iPhone-maker rallies workers after China suicides
Young workers who normally spend their days assembling iPhones and other high-tech gadgets packed a stadium at their massive campus Wednesday, waving pompoms and shouting slogans at a rally to raise morale following a string of suicides at the company’s heavily regimented factories.
The outreach to workers shows how the normally secretive Foxconn Technology Group has been shaken by the suicides and the bad press they have attracted.
“For a long period of time I think we were kind of blinded by our success,” said Louis Woo, special assistant to Terry Gou, the founder of Foxconn’s parent company. “We were kind of caught by surprise.”
The company has already raised wages, hired counselors and installed safety nets on buildings to catch would-be jumpers. Other changes include job rotation so workers can try different tasks and grouping dorm assignments by home province so workers don’t feel so isolated.
However, Woo acknowledged there will be challenges in preventing such tragedies in a work force of 920,000 spread across 16 factories in China, all of which are to have morale boosting rallies. Woo said he expected the company will grow to 1.3 million workers sometime next year.
“No matter how hard we try, such things will continue to happen,” he said.
The rally Wednesday took place at Foxconn’s mammoth industrial park in Shenzhen, which employs 300,000 and where most of the suicides have taken place. The latest suicide — the 12th this year — occurred Aug. 4 when a 22-year-old woman jumped from her factory dormitory in eastern Jiangsu province.
Twenty thousand workers dressed in costumes ranging from cheerleader outfits to Victorian dresses filled the stadium at the factory complex, which was decorated with colorful flags bearing messages such as “Treasure your life, love your family.” The workers chanted similar slogans and speakers described their career development at Foxconn.
As they filed toward the stadium for the rally, a flood of workers headed in the other direction to begin the night shift.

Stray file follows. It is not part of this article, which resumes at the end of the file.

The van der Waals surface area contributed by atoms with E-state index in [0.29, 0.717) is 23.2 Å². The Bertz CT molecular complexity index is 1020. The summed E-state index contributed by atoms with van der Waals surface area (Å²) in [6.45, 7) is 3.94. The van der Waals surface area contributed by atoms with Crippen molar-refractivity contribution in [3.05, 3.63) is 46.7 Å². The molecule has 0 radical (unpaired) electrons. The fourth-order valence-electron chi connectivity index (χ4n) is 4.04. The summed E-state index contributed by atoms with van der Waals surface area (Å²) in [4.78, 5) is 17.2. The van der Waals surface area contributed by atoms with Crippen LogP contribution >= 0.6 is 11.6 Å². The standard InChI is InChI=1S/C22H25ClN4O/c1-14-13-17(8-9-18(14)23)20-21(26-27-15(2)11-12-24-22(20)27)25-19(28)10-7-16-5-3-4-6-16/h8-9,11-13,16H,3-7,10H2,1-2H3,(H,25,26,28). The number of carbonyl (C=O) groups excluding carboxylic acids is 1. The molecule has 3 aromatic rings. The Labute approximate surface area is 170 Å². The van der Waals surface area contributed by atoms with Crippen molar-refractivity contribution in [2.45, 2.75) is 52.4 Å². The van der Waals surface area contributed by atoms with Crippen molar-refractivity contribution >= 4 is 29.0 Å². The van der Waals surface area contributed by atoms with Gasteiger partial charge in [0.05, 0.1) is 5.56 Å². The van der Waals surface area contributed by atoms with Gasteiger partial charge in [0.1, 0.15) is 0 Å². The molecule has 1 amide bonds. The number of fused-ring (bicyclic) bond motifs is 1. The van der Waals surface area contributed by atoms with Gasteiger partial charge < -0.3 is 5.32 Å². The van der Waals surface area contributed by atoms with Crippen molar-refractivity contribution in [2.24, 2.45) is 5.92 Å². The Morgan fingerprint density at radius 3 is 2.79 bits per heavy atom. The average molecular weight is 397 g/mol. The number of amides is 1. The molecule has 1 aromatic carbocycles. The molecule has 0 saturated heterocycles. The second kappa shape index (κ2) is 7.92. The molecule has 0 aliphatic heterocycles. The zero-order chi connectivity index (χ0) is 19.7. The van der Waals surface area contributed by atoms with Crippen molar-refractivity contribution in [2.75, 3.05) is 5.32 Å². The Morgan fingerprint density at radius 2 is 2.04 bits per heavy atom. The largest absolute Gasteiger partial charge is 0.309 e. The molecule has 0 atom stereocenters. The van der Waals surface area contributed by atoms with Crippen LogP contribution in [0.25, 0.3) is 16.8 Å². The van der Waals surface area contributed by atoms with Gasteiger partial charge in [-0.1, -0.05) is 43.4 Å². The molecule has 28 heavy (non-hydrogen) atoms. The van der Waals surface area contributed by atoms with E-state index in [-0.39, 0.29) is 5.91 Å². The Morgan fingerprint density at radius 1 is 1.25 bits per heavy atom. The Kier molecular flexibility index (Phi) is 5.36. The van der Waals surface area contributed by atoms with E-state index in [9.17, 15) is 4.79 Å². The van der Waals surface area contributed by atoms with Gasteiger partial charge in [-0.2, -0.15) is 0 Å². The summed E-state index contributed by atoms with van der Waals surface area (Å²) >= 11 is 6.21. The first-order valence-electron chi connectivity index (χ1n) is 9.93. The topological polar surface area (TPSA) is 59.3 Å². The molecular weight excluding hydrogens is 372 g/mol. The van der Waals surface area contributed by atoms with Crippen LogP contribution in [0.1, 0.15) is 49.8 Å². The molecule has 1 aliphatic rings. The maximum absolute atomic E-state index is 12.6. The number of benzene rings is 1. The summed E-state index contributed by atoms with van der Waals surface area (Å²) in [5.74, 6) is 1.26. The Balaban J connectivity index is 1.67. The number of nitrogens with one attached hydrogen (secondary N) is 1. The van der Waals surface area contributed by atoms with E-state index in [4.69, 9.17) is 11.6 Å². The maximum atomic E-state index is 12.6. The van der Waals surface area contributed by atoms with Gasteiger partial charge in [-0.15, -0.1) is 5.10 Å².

“In the past, from the time we started work until when we finished, we would not really have a break. But now we’ve been given time to rest,” said 18-year-old worker Huang Jun. “If I can get off work early enough and have a little time for fun, then I feel a bit better and less stressed out.”
Other workers said they wanted Foxconn to organize more recreational activities such as sports or karaoke.
Woo said it was common for workers to have 80 hours a month of overtime, but Foxconn was aiming to reduce the workload and become the first company in the industry to keep overtime to a maximum of 36 hours a month — as required by Chinese law.
Foxconn, part of Taiwan’s Hon Hai Precision Industry Co., has built itself into the world’s largest contract maker of electronics by delivering quality products on thin profit margins for customers including Apple Inc., Sony Corp., Dell Inc., Nokia Corp. and Hewlett-Packard Co.
Labor activists, however, say that success has come in part from driving workers hard by enforcing a rigid management style, operating a too-fast assembly line and requiring excessive overtime. The company denies that it treats employees inhumanely.
The troubles at Foxconn came to light amid broader labor unrest in China and highlighted Chinese workers’ growing dissatisfaction with the low wages and pressure-cooker working conditions that helped turn the country into an international manufacturing powerhouse.
One activist said the rally Wednesday was unlikely to boost morale and does not replace the need for more thoroughgoing reforms.
“I don’t think today’s event is going to achieve anything except provide a bit of theater,” said Geoffrey Crothall, spokesman for the China Labor Bulletin, a labor rights group based in Hong Kong. “Basically what Foxconn needs to do is treat its workers like decent human beings and pay them a decent wage. It’s not rocket science.”
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